Princess Augusta was born at St. James's Palace.As she was the first born child of Frederick, Prince of Wales and the first born grandchild of George II of Great Britain and Caroline of Ansbach, Augusta was second in line for the throne of Great Britain, which changed a year later in 1738, when her brother Prince George (later George III of Great Britain) was born.
Upon their marriage, Augusta became Duchess of Cambridge. They had three children. From 1818 until the accession of Queen Victoria, and the separation of the British and Hanoverian crowns in 1837, the Duchess of Cambridge lived in Hanover, where the Duke served as viceroy on behalf of his brothers, George IV and William IV.
Augusta often took pleasure in snubbing her mother-in-law, usually small incidents, such as telling her that she would be wearing a different dress than the one Victoria recommended, that she would not be riding to get her figure back after childbirth as Wilhelm had no intention of stopping at one son, and informing her that Augusta's daughter, Viktoria, was not named after her (though, again ...
Elisabeth Christine became queen dowager upon the death of Frederick the Great on 17 August 1786. She wasn't present at the death of her spouse and hadn't seen him since January of that year, but was given public sympathy for his death because of the popularity she enjoyed among the public, to all of whom, according to Spalding, she was "so dear in her affliction."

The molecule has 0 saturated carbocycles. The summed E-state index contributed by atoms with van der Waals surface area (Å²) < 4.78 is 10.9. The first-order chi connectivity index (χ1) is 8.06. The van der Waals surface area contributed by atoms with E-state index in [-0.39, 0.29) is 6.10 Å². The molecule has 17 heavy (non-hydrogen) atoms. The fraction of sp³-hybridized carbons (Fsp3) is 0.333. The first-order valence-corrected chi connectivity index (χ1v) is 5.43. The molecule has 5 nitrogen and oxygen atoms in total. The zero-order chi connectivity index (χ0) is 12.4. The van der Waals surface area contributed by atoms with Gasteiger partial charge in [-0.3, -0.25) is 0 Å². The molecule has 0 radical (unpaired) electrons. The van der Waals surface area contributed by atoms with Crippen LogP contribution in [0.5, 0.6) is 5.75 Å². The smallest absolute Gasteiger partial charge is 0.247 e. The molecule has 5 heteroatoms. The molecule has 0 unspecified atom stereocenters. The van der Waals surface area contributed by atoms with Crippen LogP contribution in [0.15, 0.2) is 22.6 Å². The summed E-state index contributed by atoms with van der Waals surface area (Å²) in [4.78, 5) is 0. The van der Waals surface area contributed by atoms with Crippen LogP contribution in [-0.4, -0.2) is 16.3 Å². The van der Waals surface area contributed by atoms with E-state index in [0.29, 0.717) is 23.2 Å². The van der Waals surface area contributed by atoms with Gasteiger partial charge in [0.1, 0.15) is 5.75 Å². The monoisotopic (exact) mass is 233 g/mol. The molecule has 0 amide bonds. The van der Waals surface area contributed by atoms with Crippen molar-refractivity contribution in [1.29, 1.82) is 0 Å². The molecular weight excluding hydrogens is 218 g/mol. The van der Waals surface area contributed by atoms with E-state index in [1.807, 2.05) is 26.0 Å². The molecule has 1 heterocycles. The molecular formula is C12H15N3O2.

Duchess Augusta of Brunswick-Wolfenbüttel: 2. Prince Frederick of Württemberg: 10. Frederick, Duke of Saxe-Altenburg: 5. Princess Charlotte of Saxe-Hildburghausen: 11. Duchess Charlotte Georgine of Mecklenburg-Strelitz: 1. William II of Württemberg: 12. Frederick I of Württemberg (= 8) 6. William I of Württemberg: 13. Duchess Augusta of ...
In the February of 1790, Archduke Francis’s wife, Duchess Elisabeth, died in childbirth, and it was announced that he would marry one of the princesses of Naples. Maria Theresa and her sister Luisa were both considered for the match.
In 1432 the estates gained by the Principality of Brunswick-Wolfenbüttel between the Deister and Leine split away as the Principality of Calenberg. To the north this new state bordered on the County of Hoya near Nienburg and extended from there in a narrow, winding strip southwards up the River Leine through Wunstorf and Hanover where it reached the Principality of Wolfenbüttel.